The Times West Virginian

Bob Herzel

December 13, 2013

‘Tough town’ of Aliquippa has been producing top talent for years

MORGANTOWN — Back in the mid-1990s, West Virginia University football coach Don Nehlen reached up in Aliquippa, Pa., to grab off a wide receiver named Charles Fisher with the idea of making him into a cornerback, a pretty good idea at that as Fisher wound up his career as a second-round draft pick of the Cincinnati Bengals.

As if history had to repeat itself this year, coach Dana Holgorsen went back to Aliquippa, back into the Pittsburgh area that over the years has been so good to the Mountaineers, and grabbed off a running back/cornerback named Dravon Henry and offered him a scholarship to play corner at WVU.

Dravon Henry is Charles Fisher’s cousin, and he understands why that area of Pennsylvania and Aliquippa in particular has been so rich an area for football development.

Aliquippa was a steel town, like so many around Pittsburgh were. And like so many towns that lost their steel mill, it saw its population drop from 27,000 in 1940 to 9,000 now.

It is famous for its high school football, spitting out NFL football players the way John Belushi spit out a mouthful of mashed potatoes in the movie “Animal House.”

Two of them, Tony Dorsett and Mike Ditka, are in the Hall of Fame.

There’s another Hall of Famer out of Aliquippa. His name is Henry Mancini, and he’s about as far removed from football as you can get, being the famous composer who brought us “Moon River” and “The Theme for The Pink Panther.”

Mostly, though, you know of the football stars like Fisher and Darrelle Revis and Ty Law who have made it big in the NFL and an absolutely inordinate number of players have made it to college and into the NFL for a city of its size.

Why? What sets Aliquippa apart from even other steel towns?

“It’s the mentality of the people,” Charles Fisher answers. “Obviously, Aliquippa is a tough town. Just to get by every day living in that town is a tough task. It’s not the easiest place to live.

“With that being said, if you can persevere there, you can persevere anywhere.”

A lot of towns are tough but don’t claim Tony Dorsetts or Mike Ditkas as their own. What sets this tough town apart?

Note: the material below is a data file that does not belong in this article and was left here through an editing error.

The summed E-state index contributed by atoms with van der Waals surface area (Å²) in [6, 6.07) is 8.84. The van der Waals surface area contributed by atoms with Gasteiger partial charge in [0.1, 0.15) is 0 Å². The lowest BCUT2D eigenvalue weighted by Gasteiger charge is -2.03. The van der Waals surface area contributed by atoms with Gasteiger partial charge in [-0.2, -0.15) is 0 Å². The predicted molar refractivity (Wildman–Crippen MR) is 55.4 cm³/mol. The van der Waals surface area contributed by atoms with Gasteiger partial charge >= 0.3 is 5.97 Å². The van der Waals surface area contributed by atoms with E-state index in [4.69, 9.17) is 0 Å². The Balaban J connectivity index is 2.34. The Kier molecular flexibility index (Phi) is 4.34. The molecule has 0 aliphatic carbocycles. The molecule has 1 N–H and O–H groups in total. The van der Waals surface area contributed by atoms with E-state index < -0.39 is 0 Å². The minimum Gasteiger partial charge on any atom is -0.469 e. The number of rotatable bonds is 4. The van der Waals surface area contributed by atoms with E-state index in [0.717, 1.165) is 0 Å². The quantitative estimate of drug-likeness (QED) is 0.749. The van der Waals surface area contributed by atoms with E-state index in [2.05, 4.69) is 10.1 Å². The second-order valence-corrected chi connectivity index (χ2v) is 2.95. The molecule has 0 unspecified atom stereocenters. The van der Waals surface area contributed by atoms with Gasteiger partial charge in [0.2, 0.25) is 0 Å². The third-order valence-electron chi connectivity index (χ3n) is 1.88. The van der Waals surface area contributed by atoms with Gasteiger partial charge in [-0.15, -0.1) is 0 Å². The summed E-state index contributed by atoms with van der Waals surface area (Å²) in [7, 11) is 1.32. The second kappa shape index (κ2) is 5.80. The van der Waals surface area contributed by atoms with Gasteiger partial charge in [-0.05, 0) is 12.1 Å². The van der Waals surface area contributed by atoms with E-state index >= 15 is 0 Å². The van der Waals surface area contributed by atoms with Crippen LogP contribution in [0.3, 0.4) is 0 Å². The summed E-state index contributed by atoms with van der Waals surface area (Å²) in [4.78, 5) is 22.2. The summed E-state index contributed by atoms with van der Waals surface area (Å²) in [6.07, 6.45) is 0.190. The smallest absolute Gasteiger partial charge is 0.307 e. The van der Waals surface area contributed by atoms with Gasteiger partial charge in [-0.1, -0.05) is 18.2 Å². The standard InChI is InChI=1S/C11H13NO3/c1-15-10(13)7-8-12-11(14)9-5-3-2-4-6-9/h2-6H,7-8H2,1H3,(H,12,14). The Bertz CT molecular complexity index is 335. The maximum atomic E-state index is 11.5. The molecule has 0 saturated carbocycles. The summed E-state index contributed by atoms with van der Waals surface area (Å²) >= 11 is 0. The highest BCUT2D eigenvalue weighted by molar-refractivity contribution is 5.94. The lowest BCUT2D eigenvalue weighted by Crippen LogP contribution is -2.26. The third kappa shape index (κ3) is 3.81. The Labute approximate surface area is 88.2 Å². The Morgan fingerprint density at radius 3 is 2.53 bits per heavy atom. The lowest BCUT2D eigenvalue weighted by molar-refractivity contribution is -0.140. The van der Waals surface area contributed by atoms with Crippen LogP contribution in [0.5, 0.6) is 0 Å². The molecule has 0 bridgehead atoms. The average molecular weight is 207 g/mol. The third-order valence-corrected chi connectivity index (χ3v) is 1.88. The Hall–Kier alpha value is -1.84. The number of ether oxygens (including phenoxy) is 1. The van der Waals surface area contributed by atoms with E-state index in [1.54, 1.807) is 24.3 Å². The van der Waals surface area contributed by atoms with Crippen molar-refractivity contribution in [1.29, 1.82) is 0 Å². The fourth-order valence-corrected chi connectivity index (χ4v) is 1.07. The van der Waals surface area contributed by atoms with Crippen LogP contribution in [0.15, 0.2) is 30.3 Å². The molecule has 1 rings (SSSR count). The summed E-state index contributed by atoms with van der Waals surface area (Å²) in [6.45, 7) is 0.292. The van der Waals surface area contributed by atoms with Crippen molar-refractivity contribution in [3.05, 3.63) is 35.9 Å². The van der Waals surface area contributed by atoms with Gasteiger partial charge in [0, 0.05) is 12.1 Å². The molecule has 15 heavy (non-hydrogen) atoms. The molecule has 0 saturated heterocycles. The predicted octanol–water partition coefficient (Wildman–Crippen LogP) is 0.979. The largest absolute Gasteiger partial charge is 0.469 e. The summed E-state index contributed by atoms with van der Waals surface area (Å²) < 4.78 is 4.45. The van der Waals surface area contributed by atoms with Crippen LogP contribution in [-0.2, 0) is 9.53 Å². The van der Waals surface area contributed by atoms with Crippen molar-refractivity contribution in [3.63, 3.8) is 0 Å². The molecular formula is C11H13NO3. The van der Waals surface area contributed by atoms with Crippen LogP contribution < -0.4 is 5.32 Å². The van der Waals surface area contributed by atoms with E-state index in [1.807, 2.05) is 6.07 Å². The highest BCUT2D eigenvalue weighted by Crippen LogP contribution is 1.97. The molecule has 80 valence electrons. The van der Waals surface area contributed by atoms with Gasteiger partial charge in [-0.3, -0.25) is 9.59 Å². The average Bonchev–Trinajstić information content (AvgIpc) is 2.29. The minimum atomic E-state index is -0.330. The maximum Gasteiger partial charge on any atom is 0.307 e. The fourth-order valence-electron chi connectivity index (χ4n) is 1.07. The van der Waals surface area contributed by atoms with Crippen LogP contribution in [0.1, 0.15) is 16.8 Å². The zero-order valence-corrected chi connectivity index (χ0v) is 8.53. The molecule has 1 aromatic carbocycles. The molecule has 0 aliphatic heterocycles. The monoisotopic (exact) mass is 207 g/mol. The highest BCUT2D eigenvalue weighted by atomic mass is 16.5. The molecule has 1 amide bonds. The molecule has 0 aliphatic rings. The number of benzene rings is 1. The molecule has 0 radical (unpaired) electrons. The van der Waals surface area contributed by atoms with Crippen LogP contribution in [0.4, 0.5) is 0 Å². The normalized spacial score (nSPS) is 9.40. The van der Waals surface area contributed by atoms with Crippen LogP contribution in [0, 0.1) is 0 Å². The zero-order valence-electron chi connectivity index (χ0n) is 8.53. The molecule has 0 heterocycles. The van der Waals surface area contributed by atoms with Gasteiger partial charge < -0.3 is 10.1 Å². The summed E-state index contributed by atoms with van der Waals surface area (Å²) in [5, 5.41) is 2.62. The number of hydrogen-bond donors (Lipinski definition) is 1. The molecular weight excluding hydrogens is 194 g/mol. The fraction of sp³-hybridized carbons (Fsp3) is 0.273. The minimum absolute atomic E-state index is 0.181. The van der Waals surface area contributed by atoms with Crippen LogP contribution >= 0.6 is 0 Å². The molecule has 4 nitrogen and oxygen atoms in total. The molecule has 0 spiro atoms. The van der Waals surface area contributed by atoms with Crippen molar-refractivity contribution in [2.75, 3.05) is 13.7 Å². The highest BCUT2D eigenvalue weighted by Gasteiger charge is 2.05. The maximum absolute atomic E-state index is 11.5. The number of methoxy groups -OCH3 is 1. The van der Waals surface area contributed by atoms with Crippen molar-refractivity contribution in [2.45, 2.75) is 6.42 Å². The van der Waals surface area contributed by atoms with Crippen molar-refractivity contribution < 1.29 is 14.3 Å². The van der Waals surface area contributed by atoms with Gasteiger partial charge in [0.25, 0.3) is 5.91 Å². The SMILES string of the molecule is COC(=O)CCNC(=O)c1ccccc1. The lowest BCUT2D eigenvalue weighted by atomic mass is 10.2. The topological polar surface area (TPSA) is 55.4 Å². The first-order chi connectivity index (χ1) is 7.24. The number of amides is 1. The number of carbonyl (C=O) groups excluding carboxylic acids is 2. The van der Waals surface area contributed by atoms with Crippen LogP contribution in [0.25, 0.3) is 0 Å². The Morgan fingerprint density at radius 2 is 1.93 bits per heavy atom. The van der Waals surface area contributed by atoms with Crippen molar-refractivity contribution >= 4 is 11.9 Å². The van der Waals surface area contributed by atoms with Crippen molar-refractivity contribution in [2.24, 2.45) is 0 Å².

“It’s the mentality, the tradition … you look at Alabama and the tradition of football. Aliquippa is the same way. The tradition of football goes all the way back to my grandfather who played in the NFL. And Mike Ditka. It’s been there for years,” Fisher said, about to explain further.

“Everyone looks up to the tradition, respects it. They want to emulate it or put their own stamp on it. That’s just something everyone is taught, and it’s still going on to this day.

“I always wanted to be like the older guys who played. We didn’t want to be an NFL star; we wanted to be an Aliquippa Quip. Guys couldn’t wait to see Friday games, too, because that was guys they see walking around the neighborhood. On Friday night you would see them transform into something different.”

That something different was football heroes.

“People piggy back off it. They’d see someone succeed and realize it was attainable and you’d go after it. It’s a toughness, a mentality, a respect of the game.”

It is even more than that, Fisher claims.

“At Aliquippa they teach you the fundamentals of the game right from the beginning. They understand how to be coached, how to take the coaching and use it to help them develop their game,” he said. “Just being a great athlete is fine, but it sets you back if you are trying to be a great defensive back without knowing how to go about it.

“That goes right to the NFL. A lot of guys are great athletes there but aren’t great cornerbacks.”

And so it is you learn the way to play the game, and that carries over as you move up the ladder.

“It makes it a lot easier. It was that way with me,” Fisher said. “When I was at Aliquippa, I was known more as a receiver, but I also played defensive back and made All-State in both categories. I was coached as well as anyone in the country. I saw Ty Law go to Michigan and play immediately. We had coaches at Aliquippa who played in the NFL, who played high level in college, and they are the type of coaches that you ask a lot of questions of.

“That helped me in my transition in college, where I went from receiver to DB so fast because I just knew a lot more than a lot of guys would have known because I played for guys who played it, taught it and coached it.”

And, believe it or not, it helped Fisher get through the lowest moment in his life, when he learned his pro football career was over almost before it began because of injury.

“Part of that mentality I got from Aliquippa to persevere through things was still in me,” he said. “I studied the game of football when I was at West Virginia. I did my thing as a student at the school and was a student of the game, and that allowed me to continue down the path of football.

“I think some people kind of think if you become a football player, that’s all you can be in life, but I never wanted to be that kind of person. I tried to be well-rounded enough that if something ever happened I could adjust.

“Unfortunately for me, I had to adjust fast.”

He did it, but not alone.

“Some of it has to do with your family and who you have around you. I had a lot of love in my family. It wasn’t a situation where they wanted me to keep playing. They said we’re proud of you, but maybe it’s time you need to step away.

“I played the game more for my family than even for me and when I realized they were OK with it, I could move on.”

Follow Bob Hertzel on Twitter @bhertzel.

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